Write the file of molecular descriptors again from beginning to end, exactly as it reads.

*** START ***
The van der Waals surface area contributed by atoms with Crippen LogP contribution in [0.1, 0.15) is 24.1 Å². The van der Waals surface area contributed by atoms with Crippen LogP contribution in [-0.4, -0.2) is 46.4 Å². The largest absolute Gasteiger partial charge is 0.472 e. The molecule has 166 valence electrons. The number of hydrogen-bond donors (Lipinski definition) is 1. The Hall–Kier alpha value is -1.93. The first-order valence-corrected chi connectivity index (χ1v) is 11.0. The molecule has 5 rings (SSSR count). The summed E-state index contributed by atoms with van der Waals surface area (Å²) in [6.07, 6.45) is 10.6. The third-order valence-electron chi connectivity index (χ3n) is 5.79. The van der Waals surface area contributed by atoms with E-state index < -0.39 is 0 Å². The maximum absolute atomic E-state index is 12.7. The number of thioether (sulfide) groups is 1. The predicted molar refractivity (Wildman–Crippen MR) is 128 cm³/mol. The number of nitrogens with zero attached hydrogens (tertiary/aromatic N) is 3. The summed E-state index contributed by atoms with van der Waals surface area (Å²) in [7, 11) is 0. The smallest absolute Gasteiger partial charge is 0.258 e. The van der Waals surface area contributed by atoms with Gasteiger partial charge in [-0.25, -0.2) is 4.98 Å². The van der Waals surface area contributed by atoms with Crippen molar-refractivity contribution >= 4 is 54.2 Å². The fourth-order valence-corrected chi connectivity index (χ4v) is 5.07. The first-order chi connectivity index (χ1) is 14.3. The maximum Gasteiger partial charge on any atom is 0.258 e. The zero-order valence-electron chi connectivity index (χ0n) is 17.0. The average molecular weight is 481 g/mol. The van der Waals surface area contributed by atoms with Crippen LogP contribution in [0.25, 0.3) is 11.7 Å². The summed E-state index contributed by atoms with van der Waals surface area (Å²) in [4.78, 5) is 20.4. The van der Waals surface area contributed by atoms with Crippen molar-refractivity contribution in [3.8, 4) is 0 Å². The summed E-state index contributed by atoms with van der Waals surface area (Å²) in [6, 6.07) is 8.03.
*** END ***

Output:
The van der Waals surface area contributed by atoms with Crippen LogP contribution in [0.1, 0.15) is 24.1 Å². The van der Waals surface area contributed by atoms with Crippen LogP contribution in [-0.4, -0.2) is 46.4 Å². The largest absolute Gasteiger partial charge is 0.472 e. The molecule has 166 valence electrons. The number of hydrogen-bond donors (Lipinski definition) is 1. The Hall–Kier alpha value is -1.93. The first-order valence-corrected chi connectivity index (χ1v) is 11.0. The molecule has 5 rings (SSSR count). The summed E-state index contributed by atoms with van der Waals surface area (Å²) in [6.07, 6.45) is 10.6. The third-order valence-electron chi connectivity index (χ3n) is 5.79. The van der Waals surface area contributed by atoms with E-state index < -0.39 is 0 Å². The maximum absolute atomic E-state index is 12.7. The number of thioether (sulfide) groups is 1. The predicted molar refractivity (Wildman–Crippen MR) is 128 cm³/mol. The number of nitrogens with zero attached hydrogens (tertiary/aromatic N) is 3. The summed E-state index contributed by atoms with van der Waals surface area (Å²) in [7, 11) is 0. The smallest absolute Gasteiger partial charge is 0.258 e. The van der Waals surface area contributed by atoms with Gasteiger partial charge in [-0.25, -0.2) is 4.98 Å². The van der Waals surface area contributed by atoms with Crippen molar-refractivity contribution >= 4 is 54.2 Å². The fourth-order valence-corrected chi connectivity index (χ4v) is 5.07. The first-order chi connectivity index (χ1) is 14.3. The maximum Gasteiger partial charge on any atom is 0.258 e. The zero-order valence-electron chi connectivity index (χ0n) is 17.0. The average molecular weight is 481 g/mol. The van der Waals surface area contributed by atoms with Crippen LogP contribution in [0.25, 0.3) is 11.7 Å². The summed E-state index contributed by atoms with van der Waals surface area (Å²) in [4.78, 5) is 20.4. The van der Waals surface area contributed by atoms with Crippen molar-refractivity contribution in [3.8, 4) is 0 Å². The summed E-state index contributed by atoms with van der Waals surface area (Å²) in [6, 6.07) is 8.03.